I think we also have an opportunity for governments and regulators to require the disclosure, the breakdown of green and non-green revenues so that investors have the information to allocate capital where they want to allocate capital. And then the final aspect, there'll certainly be more, but another aspect of this is the mandating of climate transition plans. And we're seeing that here in the UK, where
    we and others are working with the Transition Plans Task Force, but mandated transition plans that are public are coming.

    At LSEG, we made our public a couple months ago and had our shareholders vote on it at our AGM. And I think that is something that it's great for companies to do even before it becomes mandated. But governments should mandate that as well, because we need to have an understanding of how companies are going to drive towards this transition

    Jane Goodland:
    And does this level of disclosure need to happen in both the private and the public markets? And if so, why?

    David Schwimmer:
    Yes, is the answer. It has to be across the economy. We can't be in a position where you apply these standards or these requirements to, for example, just listed companies, just publicly traded companies. That will, in many cases, just drive a lot of the emissions into private sector hands, non-publicly traded. And that is not helpful for what we all are trying to achieve. So, it has to apply across the economy. It has to apply to publicly traded companies, privately held companies, and we need to do this on a global basis. We can't have it be the case in certain countries or regions or regulatory jurisdictions and not in others because that will also drive regulatory arbitrage.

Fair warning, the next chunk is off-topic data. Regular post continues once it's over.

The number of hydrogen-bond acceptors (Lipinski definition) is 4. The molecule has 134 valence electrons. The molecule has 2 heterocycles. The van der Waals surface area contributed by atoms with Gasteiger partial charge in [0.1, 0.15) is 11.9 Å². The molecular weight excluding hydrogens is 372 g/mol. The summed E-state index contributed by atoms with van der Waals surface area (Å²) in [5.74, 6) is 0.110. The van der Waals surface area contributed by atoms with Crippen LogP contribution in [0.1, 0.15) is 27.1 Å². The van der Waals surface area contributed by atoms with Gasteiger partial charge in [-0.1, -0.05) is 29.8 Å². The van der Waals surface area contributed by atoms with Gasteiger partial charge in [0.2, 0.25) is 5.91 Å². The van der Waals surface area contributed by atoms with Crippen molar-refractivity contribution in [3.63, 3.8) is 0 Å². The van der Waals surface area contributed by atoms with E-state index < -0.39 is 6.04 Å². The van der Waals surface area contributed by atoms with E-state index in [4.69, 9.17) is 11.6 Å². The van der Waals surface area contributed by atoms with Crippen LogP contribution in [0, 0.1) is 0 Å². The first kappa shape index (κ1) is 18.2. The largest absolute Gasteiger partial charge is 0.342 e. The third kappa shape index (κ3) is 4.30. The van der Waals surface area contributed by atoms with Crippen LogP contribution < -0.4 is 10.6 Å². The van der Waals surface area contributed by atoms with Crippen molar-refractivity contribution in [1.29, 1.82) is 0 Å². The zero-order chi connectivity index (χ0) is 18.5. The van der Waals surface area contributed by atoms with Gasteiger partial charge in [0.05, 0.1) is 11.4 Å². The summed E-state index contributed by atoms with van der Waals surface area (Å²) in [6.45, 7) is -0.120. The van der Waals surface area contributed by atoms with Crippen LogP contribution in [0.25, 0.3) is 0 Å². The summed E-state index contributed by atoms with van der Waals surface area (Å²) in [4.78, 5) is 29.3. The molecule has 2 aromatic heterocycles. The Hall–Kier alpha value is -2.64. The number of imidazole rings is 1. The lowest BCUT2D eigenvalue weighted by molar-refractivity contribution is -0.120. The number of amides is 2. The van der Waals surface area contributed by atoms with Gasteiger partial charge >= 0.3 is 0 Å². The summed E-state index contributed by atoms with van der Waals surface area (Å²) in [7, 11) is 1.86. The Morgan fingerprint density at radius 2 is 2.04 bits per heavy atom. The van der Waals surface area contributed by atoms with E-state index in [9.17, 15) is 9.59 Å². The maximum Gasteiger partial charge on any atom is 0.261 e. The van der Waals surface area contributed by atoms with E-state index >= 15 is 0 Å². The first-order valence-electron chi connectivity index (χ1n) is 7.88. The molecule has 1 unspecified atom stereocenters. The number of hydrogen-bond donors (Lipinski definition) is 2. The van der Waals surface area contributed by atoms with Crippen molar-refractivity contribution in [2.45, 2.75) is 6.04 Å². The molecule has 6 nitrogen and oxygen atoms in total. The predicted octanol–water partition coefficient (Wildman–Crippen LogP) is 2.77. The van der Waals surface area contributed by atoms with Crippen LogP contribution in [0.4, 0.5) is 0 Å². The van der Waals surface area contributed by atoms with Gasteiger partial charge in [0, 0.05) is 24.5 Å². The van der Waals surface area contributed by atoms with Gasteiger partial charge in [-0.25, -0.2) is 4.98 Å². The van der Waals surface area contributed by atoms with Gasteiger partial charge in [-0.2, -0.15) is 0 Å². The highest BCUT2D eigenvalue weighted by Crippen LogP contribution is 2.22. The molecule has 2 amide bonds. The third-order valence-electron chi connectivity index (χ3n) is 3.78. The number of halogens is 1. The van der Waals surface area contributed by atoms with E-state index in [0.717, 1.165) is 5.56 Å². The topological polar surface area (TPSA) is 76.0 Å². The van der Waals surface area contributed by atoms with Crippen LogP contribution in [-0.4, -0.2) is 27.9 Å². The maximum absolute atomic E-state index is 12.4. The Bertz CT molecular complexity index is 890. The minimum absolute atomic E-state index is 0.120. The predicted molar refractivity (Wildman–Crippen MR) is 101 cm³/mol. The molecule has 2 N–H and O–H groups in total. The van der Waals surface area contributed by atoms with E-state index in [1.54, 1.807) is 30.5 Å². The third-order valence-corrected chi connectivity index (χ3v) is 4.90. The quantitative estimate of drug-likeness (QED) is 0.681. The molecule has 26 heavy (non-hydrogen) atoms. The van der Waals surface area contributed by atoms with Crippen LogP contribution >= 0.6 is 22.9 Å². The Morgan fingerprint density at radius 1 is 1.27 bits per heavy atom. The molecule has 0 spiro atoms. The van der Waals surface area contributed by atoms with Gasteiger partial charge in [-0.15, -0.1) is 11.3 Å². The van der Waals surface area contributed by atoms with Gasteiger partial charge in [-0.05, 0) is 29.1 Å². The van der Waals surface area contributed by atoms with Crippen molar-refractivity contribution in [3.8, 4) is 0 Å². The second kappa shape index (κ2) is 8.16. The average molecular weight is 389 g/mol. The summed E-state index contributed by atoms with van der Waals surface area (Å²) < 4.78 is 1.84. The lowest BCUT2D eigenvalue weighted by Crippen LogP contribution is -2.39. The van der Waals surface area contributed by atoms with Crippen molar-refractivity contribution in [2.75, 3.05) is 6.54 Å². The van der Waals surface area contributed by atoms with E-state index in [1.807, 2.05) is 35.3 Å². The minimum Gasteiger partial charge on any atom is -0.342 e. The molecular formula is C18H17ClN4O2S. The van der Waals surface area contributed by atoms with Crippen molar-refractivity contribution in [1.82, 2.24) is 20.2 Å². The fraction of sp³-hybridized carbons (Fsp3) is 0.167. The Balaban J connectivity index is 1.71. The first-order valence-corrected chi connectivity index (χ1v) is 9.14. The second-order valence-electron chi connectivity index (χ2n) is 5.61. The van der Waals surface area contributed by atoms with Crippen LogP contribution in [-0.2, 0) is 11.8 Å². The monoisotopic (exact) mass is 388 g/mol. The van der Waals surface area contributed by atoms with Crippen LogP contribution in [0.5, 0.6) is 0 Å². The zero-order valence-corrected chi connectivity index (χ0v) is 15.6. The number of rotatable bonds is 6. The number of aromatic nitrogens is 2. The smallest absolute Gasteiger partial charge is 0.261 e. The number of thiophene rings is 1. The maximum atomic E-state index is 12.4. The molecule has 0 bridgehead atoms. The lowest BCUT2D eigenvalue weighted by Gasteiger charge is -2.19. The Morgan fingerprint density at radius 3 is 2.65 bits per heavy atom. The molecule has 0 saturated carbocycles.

Jane Goodland:
    And one final question for you, as we move towards COP27, what's one thing that you think that we all need to do to make it a success?

    David Schwimmer:
    I think we have to have a clear recognition that time is not our friend here, and we really have to make progress quickly. I think carbon pricing in all of its controversy and all of its challenge in some political areas, we have to consider that more forcefully. And then I think the comments I was making earlier about the real need for mandated disclosure, mandated transition plans, absolutely critical we get there as quickly as possible. And it will take time for those rules to be put in place, but as soon as there is a clarity around the direction of travel for those rules, companies should do it voluntarily to get ahead of it.